Some of the other Caribbean islands proved of more strategic importance than Jamaica. Jamaica is set in middle of the Caribbean south of Cuba. Island bases in the Antilles facing the Atlantic like Barbados and Trinidad were of greater importance. From these bases air and naval assetts could be projected into the Atlantic to participate in the all importanht Battle of the Atlantic. Even as Dönitz expanded the German U-boat fleet, Caribbean was not well suited for U-boat operations, especially as Allied anti-submarine warfare (ASW) capabilities improved. The long distances from french bases, the relatively shallow depths, and clear water were not ideal conditions for U-boat operations.

Lend Lease

Jamaica was one of the many colonies that benefitted from Lend Lease (March 1941).

Jamaican Servicemen

Jamaicans volunteered for military service. They served with British units. Some trained in the United States. There were some problems as both the British anand American military at the time was segregated.

Gibraltar Refugees

With the fall of France and Italy's entry into the War (June 1940), the Mediterranean went from a backwater of the war to a hot spot. Franco's Spain was close to the Axis and the Germans expected him to bring Spain into the war. Elements of the German military, especially the Kriegsmarine, tried to convince Hitler to attack Gibraltar. It became Plan Felix which was never executed. It was a strong position, but could not have withstood a strong Spanish-German land attack. Hitler met with Franco on the French-Spanish border (October 1940). The British thus evacuated most of the civilian population from Gibraltar. There were also evacuees from Malta. Some British civilans refugees from the Mediterranean were cared for in Jamaica. About 2,000 civilians were evacuated to Jamaica. Evacuees were also sent to England and Madeira. The evacuees to Jamaica were housed at what became Gibraltar Camp, now the grounds of the University of the West Indies.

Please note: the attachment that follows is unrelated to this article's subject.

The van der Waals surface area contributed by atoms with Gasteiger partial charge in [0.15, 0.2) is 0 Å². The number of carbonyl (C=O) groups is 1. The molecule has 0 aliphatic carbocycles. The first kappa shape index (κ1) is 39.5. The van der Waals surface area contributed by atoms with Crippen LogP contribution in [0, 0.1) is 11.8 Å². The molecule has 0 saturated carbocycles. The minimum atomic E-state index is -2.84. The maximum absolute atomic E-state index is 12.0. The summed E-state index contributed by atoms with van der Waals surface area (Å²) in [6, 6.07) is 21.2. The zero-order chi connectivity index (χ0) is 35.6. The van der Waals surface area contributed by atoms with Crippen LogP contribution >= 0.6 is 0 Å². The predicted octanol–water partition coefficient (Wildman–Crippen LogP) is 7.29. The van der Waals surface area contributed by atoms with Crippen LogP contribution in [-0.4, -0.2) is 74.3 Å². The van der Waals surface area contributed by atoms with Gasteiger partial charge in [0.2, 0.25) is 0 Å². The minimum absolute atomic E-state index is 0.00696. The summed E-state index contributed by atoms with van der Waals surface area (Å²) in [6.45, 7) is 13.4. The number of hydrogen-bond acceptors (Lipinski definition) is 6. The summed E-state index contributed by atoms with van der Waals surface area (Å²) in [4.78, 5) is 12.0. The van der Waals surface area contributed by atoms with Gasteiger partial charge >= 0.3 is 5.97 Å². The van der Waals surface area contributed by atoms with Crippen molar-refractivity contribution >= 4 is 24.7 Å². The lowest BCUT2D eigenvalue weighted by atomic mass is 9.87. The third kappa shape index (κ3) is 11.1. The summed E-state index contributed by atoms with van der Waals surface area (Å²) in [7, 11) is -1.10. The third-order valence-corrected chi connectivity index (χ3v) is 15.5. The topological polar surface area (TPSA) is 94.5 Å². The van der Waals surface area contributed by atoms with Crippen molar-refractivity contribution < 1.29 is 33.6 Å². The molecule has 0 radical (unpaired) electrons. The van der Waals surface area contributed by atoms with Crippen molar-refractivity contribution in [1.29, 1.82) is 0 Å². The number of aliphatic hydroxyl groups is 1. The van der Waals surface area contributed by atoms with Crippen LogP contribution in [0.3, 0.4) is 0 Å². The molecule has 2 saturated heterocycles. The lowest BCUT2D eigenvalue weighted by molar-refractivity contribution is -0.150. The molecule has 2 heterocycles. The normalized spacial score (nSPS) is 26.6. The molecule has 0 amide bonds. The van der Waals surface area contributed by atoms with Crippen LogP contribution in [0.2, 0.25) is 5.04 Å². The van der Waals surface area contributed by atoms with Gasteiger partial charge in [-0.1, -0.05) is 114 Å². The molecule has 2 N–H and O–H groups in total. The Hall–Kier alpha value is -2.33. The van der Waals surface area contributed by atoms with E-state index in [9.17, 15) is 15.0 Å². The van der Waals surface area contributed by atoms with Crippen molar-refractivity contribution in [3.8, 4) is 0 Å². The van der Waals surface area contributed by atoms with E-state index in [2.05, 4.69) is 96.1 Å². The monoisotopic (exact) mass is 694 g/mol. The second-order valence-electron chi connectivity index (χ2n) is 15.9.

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Created: 9:23 AM 2/9/2011
Last updated: 11:04 PM 7/14/2018